"I do bring a lot of aggressiveness to the table," Searcy said. "Basically, I'm in the box a lot being a strong safety and I played linebacker in high school, so I was so used to being aggressive that I just carried it over to college."
The 6-foot, 200-pounder indicated during post-practice interviews on Thursday that his preference to play in an all-out attack mode is not only allowed by the coaching staff, but that defensive coordinator/secondary coach Everett Withers actually encourages that style.
There is no fun in letting an opponent nickel-and-dime you down the football field, picking up five yards here and seven yards there.
If mistakes are going to occur – and assuredly, they will – it's better to commit them on the fly than while you're sitting on your haunches. But the mistakes that Searcy committed during his freshman season have decreased in quantity as his knowledge of the game heads in the other direction.
"I'm still learning," Searcy said. "I know a lot more than what I did last training camp, so now it's just about putting it to use."
Searcy played in all 12 games last fall, primarily on special teams, but also saw action in eight games behind starting strong safety Trimane Goddard. But while the Decatur, Ga. product finished his freshman campaign with just nine tackles, his playmaking ability was on display.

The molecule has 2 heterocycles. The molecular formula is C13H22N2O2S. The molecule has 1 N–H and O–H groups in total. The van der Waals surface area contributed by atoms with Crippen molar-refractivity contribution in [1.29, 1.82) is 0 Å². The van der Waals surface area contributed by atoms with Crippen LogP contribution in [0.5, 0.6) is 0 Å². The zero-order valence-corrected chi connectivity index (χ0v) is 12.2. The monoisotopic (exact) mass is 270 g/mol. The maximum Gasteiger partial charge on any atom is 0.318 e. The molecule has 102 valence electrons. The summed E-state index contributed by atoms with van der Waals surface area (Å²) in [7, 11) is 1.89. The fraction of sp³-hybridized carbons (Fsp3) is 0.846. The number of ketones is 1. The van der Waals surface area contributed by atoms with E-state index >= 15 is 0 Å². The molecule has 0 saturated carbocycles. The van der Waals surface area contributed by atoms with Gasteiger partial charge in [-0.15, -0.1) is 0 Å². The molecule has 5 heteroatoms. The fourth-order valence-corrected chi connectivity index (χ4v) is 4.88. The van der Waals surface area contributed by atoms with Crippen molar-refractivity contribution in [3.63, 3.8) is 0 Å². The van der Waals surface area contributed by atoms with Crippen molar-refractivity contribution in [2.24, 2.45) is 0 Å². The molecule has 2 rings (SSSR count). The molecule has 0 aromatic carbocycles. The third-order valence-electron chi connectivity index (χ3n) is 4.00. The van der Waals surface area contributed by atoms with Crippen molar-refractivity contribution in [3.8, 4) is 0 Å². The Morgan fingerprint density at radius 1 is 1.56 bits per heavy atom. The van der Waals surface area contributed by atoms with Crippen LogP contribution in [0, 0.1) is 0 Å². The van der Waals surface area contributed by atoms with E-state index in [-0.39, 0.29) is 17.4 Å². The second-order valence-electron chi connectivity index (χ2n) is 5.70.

With North Carolina leading Miami 13-0 in the second quarter, fellow Tar Heel Quan Sturdivant blocked a punt deep in Hurricanes territory that Searcy picked up and ran it 12 yards to the 10-yard line. T.J. Yates would eventually score on a quarterback sneak to put the Heels up 20-0.
Searcy also joined defensive end Darius Powell in forcing a late fumble by Georgia Tech's Taylor Bennett deep in Yellow Jacket territory that the Tar Heels would quickly take advantage of with a touchdown to move in front 25-24 with less than six minutes remaining.
This season, Searcy is hoping to show off more of those playmaking abilities with more snaps in the secondary behind Goddard.
"Personally, I just want to be involved in a lot more packages, more than I was last season," Searcy said. "So I really just want to be able to get out there and make plays and help the team on defense and on special teams."
The Georgian originally committed to John Bunting's coaching staff during his senior season of high school, but opened up his commitment when Davis arrived in Chapel Hill. Searcy's suitors were plentiful, with offers rolling in from LSU, Florida and Virginia Tech, among others. But the opportunity to get on the field early at North Carolina was simply too good to pass up.
"Talking to Coach Davis, he just wanted guys to come in and play," Searcy said. "He doesn't care who it is – it could be a freshman – but he just wants guys that can play. He said that I would have the opportunity to come in and play early, which sounded good to me, because I really didn't want to red-shirt."
By now, everyone is familiar with the high expectations suddenly surrounding this UNC football program, but even for a young player like Searcy, understanding what it takes to win is the first step in making some noise in the ACC.
"We put it out there that we have the chance to be great, but we have to work at the little things to get there," Searcy said. "We can't focus on the big picture yet, because we've got a lot of work to do to climb that ladder."